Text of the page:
Easiest Way To Fight Oppression? Keep Your Money In Your Pocket.


Systematic racial oppression is horrible.  It permeates every aspect of social/economic/civil life in this country.  But as I have stated in other posts, racism is ultimately a tool of capitalism because it creates a permanent underclass that simply uses different skin tones as it’s defining criteria.  As resistance to different aspects of the system has come about, the mechanics of racial oppression has morphed and evolved but has never moved away from its root goal of economic exploitation.

Much of the hyper-consumerism present in the African-American community is actively encouraged because millions of people outside the community depend on our compulsion to spend it all till it’s gone.  Even when we can’t afford to splurge, the cost of our necesseties are routinely priced higher than the same things outside our neighborhoods.  This economic targeting paired with racialized biases in all areas of wealth creation have lead to our current situation.

If you read many people in the African-American activist community the answer is simple:  Buy Black.  Just replace non-black businesses with businesses owned by black people.  But in my opinion that is an oversimplifacation that may help a minority of African-Americans that can gather the resources to open businesses but does nothing to help the overall situation of Black people in America.  It is my belief that we can only be free if we change how we spend our money and not just where.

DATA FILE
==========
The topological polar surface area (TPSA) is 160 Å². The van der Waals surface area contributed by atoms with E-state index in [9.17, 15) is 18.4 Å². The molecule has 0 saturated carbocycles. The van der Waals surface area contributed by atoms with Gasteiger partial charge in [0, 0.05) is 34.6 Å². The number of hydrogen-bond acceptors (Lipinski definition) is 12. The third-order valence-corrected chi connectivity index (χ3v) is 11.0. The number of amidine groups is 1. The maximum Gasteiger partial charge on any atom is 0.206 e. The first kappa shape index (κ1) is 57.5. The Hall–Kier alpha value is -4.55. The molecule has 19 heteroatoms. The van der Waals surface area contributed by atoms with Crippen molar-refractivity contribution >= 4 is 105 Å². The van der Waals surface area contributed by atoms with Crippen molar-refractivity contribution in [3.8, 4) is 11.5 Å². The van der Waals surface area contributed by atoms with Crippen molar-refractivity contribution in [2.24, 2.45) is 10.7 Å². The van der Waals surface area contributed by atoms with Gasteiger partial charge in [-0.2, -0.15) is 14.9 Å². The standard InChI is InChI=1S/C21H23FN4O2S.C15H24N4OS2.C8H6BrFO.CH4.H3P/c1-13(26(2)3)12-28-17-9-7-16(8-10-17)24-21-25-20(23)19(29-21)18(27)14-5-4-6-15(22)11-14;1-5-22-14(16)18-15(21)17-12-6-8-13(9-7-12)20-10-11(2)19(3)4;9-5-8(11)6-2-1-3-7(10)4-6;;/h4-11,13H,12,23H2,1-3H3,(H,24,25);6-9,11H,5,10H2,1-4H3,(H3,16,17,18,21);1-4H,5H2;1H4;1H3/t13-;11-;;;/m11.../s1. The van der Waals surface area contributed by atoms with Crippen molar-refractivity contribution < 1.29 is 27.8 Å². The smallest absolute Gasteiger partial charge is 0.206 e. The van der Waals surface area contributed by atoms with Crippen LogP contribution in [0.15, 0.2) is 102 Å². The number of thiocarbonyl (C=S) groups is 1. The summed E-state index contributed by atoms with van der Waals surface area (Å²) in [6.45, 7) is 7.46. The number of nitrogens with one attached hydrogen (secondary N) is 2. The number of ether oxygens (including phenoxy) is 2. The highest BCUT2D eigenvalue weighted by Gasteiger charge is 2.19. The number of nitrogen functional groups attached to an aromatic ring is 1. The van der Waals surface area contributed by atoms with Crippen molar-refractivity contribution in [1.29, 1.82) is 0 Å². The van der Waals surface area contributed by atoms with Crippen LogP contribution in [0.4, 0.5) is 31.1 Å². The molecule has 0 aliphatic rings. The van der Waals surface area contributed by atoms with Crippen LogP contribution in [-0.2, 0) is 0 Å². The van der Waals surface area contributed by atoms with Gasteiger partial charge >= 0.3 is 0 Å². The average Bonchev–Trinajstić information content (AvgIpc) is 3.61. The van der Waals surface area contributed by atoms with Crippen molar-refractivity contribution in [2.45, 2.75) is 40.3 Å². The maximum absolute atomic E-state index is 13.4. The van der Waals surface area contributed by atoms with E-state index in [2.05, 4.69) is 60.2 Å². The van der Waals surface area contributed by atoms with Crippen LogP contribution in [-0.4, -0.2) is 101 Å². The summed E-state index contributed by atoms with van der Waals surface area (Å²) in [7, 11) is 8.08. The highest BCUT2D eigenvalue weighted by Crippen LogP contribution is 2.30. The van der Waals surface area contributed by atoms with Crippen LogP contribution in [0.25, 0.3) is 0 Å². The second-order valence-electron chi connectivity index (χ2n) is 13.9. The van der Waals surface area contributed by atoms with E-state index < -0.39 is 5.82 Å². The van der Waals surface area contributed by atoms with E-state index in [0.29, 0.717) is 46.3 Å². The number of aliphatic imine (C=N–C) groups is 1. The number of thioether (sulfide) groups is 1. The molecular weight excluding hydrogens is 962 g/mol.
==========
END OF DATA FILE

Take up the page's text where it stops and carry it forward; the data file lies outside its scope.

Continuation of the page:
Let’s use Jordans as an example.  They are “woke” Black people’s favorite punching bag and with just cause.  It’s a major corporate product with a black figurehead that has made millions off the consumer loyalty of Black customers while offering little to nothing in return.  Now the Buy Black squad rightly says that loyalty to Nike, Adidas, Puma, etc. is misplaced and that if you are going to buy sneakers, then priority should be given to black-owned companies that contribute to the community. But I contend that while that may make a few black people very wealthy in the hopes that it trickles down and ripples throughout the community (sound familiar?), we need to open up the discussion about why we are paying over $100 on shoes that are not repairable and designed for a short wear life.

Frugality and savings in a capitalist society that relys on the majority of the population to practice neither is the best way to undermine the system short of outright revolution.  It is my belief that African-Americans will never experience any real kind of liberation under a free market, capitalist economy so incorporating these practices into our daily lives is vital.

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